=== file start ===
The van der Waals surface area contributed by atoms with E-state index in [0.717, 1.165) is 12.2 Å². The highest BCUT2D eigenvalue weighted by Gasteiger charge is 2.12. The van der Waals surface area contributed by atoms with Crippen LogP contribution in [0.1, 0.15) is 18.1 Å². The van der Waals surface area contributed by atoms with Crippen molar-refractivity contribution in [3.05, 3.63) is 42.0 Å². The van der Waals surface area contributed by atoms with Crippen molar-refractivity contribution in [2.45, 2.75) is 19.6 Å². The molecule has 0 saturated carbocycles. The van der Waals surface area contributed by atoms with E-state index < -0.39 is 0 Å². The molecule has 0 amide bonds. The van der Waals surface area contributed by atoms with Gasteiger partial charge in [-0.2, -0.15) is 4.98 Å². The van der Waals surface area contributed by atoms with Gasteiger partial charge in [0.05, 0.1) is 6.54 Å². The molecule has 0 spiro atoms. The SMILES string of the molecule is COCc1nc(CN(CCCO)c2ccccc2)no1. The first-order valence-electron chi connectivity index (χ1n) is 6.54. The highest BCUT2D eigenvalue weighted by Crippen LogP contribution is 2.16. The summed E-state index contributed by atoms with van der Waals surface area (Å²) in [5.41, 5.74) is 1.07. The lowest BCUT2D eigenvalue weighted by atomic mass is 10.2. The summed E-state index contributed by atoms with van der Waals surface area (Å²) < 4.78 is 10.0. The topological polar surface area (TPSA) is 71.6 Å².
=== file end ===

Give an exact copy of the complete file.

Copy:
The van der Waals surface area contributed by atoms with E-state index in [0.717, 1.165) is 12.2 Å². The highest BCUT2D eigenvalue weighted by Gasteiger charge is 2.12. The van der Waals surface area contributed by atoms with Crippen LogP contribution in [0.1, 0.15) is 18.1 Å². The van der Waals surface area contributed by atoms with Crippen molar-refractivity contribution in [3.05, 3.63) is 42.0 Å². The van der Waals surface area contributed by atoms with Crippen molar-refractivity contribution in [2.45, 2.75) is 19.6 Å². The molecule has 0 saturated carbocycles. The van der Waals surface area contributed by atoms with E-state index < -0.39 is 0 Å². The molecule has 0 amide bonds. The van der Waals surface area contributed by atoms with Gasteiger partial charge in [-0.2, -0.15) is 4.98 Å². The van der Waals surface area contributed by atoms with Gasteiger partial charge in [0.05, 0.1) is 6.54 Å². The molecule has 0 spiro atoms. The SMILES string of the molecule is COCc1nc(CN(CCCO)c2ccccc2)no1. The first-order valence-electron chi connectivity index (χ1n) is 6.54. The highest BCUT2D eigenvalue weighted by Crippen LogP contribution is 2.16. The summed E-state index contributed by atoms with van der Waals surface area (Å²) in [5.41, 5.74) is 1.07. The lowest BCUT2D eigenvalue weighted by atomic mass is 10.2. The summed E-state index contributed by atoms with van der Waals surface area (Å²) < 4.78 is 10.0. The topological polar surface area (TPSA) is 71.6 Å².